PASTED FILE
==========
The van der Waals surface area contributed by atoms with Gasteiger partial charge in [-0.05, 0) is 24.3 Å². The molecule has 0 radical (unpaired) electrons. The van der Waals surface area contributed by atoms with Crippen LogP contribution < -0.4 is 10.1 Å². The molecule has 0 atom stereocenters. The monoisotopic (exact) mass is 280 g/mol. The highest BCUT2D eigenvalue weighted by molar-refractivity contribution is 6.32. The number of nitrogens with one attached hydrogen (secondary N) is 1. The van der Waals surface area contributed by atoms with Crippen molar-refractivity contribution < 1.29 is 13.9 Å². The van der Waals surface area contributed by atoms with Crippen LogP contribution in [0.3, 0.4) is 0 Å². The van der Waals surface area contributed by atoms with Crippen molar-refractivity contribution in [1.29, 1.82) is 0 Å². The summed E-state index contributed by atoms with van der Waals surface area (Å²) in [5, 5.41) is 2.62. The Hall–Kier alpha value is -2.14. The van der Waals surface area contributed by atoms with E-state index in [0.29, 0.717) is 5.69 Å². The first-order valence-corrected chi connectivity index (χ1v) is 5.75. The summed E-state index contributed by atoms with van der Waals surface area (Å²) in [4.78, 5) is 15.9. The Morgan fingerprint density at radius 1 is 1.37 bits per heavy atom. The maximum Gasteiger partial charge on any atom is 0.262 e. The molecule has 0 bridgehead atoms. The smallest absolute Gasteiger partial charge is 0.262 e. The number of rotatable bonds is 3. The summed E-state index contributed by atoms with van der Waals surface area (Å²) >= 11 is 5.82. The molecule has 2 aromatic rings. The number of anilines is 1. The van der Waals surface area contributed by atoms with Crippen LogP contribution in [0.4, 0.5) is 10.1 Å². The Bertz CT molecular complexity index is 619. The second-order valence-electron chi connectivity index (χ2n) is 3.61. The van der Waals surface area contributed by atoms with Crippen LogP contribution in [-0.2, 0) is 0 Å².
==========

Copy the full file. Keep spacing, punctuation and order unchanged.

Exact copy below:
The van der Waals surface area contributed by atoms with Gasteiger partial charge in [-0.05, 0) is 24.3 Å². The molecule has 0 radical (unpaired) electrons. The van der Waals surface area contributed by atoms with Crippen LogP contribution < -0.4 is 10.1 Å². The molecule has 0 atom stereocenters. The monoisotopic (exact) mass is 280 g/mol. The highest BCUT2D eigenvalue weighted by molar-refractivity contribution is 6.32. The number of nitrogens with one attached hydrogen (secondary N) is 1. The van der Waals surface area contributed by atoms with Crippen molar-refractivity contribution < 1.29 is 13.9 Å². The van der Waals surface area contributed by atoms with Crippen LogP contribution in [0.3, 0.4) is 0 Å². The van der Waals surface area contributed by atoms with Crippen molar-refractivity contribution in [1.29, 1.82) is 0 Å². The summed E-state index contributed by atoms with van der Waals surface area (Å²) in [5, 5.41) is 2.62. The Hall–Kier alpha value is -2.14. The van der Waals surface area contributed by atoms with E-state index in [0.29, 0.717) is 5.69 Å². The first-order valence-corrected chi connectivity index (χ1v) is 5.75. The summed E-state index contributed by atoms with van der Waals surface area (Å²) in [4.78, 5) is 15.9. The Morgan fingerprint density at radius 1 is 1.37 bits per heavy atom. The maximum Gasteiger partial charge on any atom is 0.262 e. The molecule has 0 bridgehead atoms. The smallest absolute Gasteiger partial charge is 0.262 e. The number of rotatable bonds is 3. The summed E-state index contributed by atoms with van der Waals surface area (Å²) >= 11 is 5.82. The molecule has 2 aromatic rings. The number of anilines is 1. The van der Waals surface area contributed by atoms with Crippen LogP contribution in [0.4, 0.5) is 10.1 Å². The Bertz CT molecular complexity index is 619. The second-order valence-electron chi connectivity index (χ2n) is 3.61. The van der Waals surface area contributed by atoms with Crippen LogP contribution in [-0.2, 0) is 0 Å².